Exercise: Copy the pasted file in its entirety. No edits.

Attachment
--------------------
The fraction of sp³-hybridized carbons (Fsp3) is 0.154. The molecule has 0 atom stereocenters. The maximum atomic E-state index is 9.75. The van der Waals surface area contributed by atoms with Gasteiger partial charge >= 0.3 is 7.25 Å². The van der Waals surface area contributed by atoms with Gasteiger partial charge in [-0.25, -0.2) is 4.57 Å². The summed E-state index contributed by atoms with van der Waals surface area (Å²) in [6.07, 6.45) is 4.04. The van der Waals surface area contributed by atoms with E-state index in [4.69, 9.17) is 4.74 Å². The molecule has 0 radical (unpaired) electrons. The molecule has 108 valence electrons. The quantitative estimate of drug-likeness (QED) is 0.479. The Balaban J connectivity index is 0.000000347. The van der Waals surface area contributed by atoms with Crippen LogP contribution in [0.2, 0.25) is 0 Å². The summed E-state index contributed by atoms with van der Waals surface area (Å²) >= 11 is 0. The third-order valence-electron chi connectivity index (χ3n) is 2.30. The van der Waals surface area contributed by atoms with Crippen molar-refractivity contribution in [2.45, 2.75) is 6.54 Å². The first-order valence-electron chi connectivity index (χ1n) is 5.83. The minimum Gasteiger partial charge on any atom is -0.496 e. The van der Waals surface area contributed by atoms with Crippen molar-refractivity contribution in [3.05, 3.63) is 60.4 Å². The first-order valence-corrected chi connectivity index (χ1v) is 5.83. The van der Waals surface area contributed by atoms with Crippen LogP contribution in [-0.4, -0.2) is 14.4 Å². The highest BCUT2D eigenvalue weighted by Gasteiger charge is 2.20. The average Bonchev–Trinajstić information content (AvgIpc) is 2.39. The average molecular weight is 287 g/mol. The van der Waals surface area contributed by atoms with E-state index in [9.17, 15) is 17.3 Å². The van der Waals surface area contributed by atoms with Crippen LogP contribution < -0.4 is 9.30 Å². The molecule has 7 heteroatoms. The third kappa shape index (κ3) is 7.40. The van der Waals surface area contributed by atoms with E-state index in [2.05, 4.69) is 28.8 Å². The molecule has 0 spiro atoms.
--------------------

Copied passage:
The fraction of sp³-hybridized carbons (Fsp3) is 0.154. The molecule has 0 atom stereocenters. The maximum atomic E-state index is 9.75. The van der Waals surface area contributed by atoms with Gasteiger partial charge >= 0.3 is 7.25 Å². The van der Waals surface area contributed by atoms with Gasteiger partial charge in [-0.25, -0.2) is 4.57 Å². The summed E-state index contributed by atoms with van der Waals surface area (Å²) in [6.07, 6.45) is 4.04. The van der Waals surface area contributed by atoms with E-state index in [4.69, 9.17) is 4.74 Å². The molecule has 0 radical (unpaired) electrons. The molecule has 108 valence electrons. The quantitative estimate of drug-likeness (QED) is 0.479. The Balaban J connectivity index is 0.000000347. The van der Waals surface area contributed by atoms with Crippen LogP contribution in [0.2, 0.25) is 0 Å². The summed E-state index contributed by atoms with van der Waals surface area (Å²) >= 11 is 0. The third-order valence-electron chi connectivity index (χ3n) is 2.30. The van der Waals surface area contributed by atoms with Crippen molar-refractivity contribution in [2.45, 2.75) is 6.54 Å². The first-order valence-electron chi connectivity index (χ1n) is 5.83. The minimum Gasteiger partial charge on any atom is -0.496 e. The van der Waals surface area contributed by atoms with Crippen molar-refractivity contribution in [3.05, 3.63) is 60.4 Å². The first-order valence-corrected chi connectivity index (χ1v) is 5.83. The van der Waals surface area contributed by atoms with Crippen LogP contribution in [-0.4, -0.2) is 14.4 Å². The highest BCUT2D eigenvalue weighted by Gasteiger charge is 2.20. The average Bonchev–Trinajstić information content (AvgIpc) is 2.39. The average molecular weight is 287 g/mol. The van der Waals surface area contributed by atoms with E-state index in [9.17, 15) is 17.3 Å². The van der Waals surface area contributed by atoms with Crippen LogP contribution < -0.4 is 9.30 Å². The molecule has 7 heteroatoms. The third kappa shape index (κ3) is 7.40. The van der Waals surface area contributed by atoms with E-state index in [2.05, 4.69) is 28.8 Å². The molecule has 0 spiro atoms.